Blocks to Communication – Part II

In last week’s blog, we discussed five ways you could be blocking healthy communication in your relationships. The ability to communicate in a healthy way can make a difference in how productive your conversations are! Whether you are having a discussion with your child, a disagreement with your partner, or a chat with your brother, your communication skills come into play. Below are a few more ways you may be blocking healthy communication. 

Being Distracted

In our world today, with a constant spiral of distractions circling around us, no wonder it is easy to lose focus while communicating with others. It is beneficial to actively ignore distractions during conversations. Put your phone down, mute the television, pause your game, and for bonus points, make eye contact. Actively avoiding distractions not only affords you the opportunity to truly engage in the conversation, but it also lets the other person know you think what they are saying is important (and that feels good!)

Giving Unsolicited Advice

Have you ever wanted to just vent about something, just to get it out? Or maybe you had something happen during your day that you wanted to share with someone you trust. When the conversation turns to problem-solving or advice-giving when your intention was to just share, the focus shifts. There are two important things to think about here, one for the speaker and one for the listener. First, it is beneficial for the listener to recognize when this shift happens and attempt to pull back. Pause your own thoughts for a moment and allow the speaker to continue leading the conversation. Second, if the speaker notices the conversation shifting to advise giving or problem-solving and that is not what they want, the speaker can gently let the listener know that they appreciate their help, but at this moment, they were just wanting to share.

Focus on Being Right

There are times when the focus of a conversation is completely lost because of the need to be right in a situation. This is tiresome and unproductive and can lead to even more negativity and anger from both people. What is the worst that can happen if you let the other person be right? Letting go of your own agenda of being right does not mean that you agree with them. Finding at least a small part of what the other person is saying that you can understand or even agree with can be beneficial as well. Saying things like “I can see how you would think that” or “you might be right, let me think about it” can help soften both people, creating room for the conversation to be more productive and less hurtful.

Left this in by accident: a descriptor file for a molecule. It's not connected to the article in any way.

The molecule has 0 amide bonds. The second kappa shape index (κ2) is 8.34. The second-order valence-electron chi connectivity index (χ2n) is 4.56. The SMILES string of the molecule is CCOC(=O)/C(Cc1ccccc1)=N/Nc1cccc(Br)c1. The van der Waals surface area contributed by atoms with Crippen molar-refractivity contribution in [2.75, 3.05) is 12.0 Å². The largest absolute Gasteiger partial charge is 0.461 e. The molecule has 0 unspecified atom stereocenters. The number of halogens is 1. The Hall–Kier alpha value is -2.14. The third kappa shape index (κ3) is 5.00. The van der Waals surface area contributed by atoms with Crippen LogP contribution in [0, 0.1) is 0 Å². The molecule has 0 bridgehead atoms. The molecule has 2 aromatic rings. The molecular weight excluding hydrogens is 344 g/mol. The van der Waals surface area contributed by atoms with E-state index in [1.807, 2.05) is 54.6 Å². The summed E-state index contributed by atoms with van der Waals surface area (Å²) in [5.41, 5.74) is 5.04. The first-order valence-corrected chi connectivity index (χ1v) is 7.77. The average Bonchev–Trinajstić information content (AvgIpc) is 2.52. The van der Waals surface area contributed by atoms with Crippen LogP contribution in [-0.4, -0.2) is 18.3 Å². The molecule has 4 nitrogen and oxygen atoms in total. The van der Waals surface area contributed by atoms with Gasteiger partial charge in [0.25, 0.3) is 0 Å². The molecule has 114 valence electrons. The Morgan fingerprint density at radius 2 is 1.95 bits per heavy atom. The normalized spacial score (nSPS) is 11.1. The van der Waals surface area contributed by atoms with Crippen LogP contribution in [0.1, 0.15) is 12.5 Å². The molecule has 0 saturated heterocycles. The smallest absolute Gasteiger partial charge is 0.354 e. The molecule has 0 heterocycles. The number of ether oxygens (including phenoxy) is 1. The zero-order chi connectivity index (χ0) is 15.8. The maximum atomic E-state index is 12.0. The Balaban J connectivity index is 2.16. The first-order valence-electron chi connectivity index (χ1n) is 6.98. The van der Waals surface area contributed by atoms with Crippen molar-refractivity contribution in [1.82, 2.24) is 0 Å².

Using The Four Horsemen

According to the Gottman Institute, there are four very important things to avoid during the conflict, and in any conversation. The first one is criticism. When people criticize, they are displaying harsh, blaming, or hurtful words of judgment or disapproval. When we feel criticized, we typically get defensive, which is the second of the Four Horsemen. This is where we deflect our own responsibility for what is going on, refusing to accept feedback and making excuses for our behaviors or shifting the blame to the other person. The third Horsemen is contempt. This happens when one person shows anger, disgust, or hostility toward the other person by using insults, acting superior, or mocking them.  The last Horsemen is stonewalling. Stonewalling is where one person shuts down during the conversation. This can happen by going silent, withdrawing, or refusing to respond. Using one or all of the Four Horsemen blocks your ability to have a healthy, productive conversation.

Lack of Engagement

There are many ways you can let the speaker know you are listening and that you think what they are saying is important. One way is to show them you are engaged by asking a healthy amount of questions. This shows curiosity and desire to know and understand. Another way to actively show you are engaged in the conversation is through your body language. Turning toward the person, nodding your head, and making eye contact are great ways to use your body to say you are listening. Also, paraphrasing and repeating back what you hear can not only help clarify things but can also show the speaker that you are truly listening and understanding what they are trying to get across. 

If you are experiencing blocks to healthy communication and would like help, please give Tx Harmony Counseling Center a call today at (832) 352-1600 or contact us here.

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Natalie Wilie, LPC

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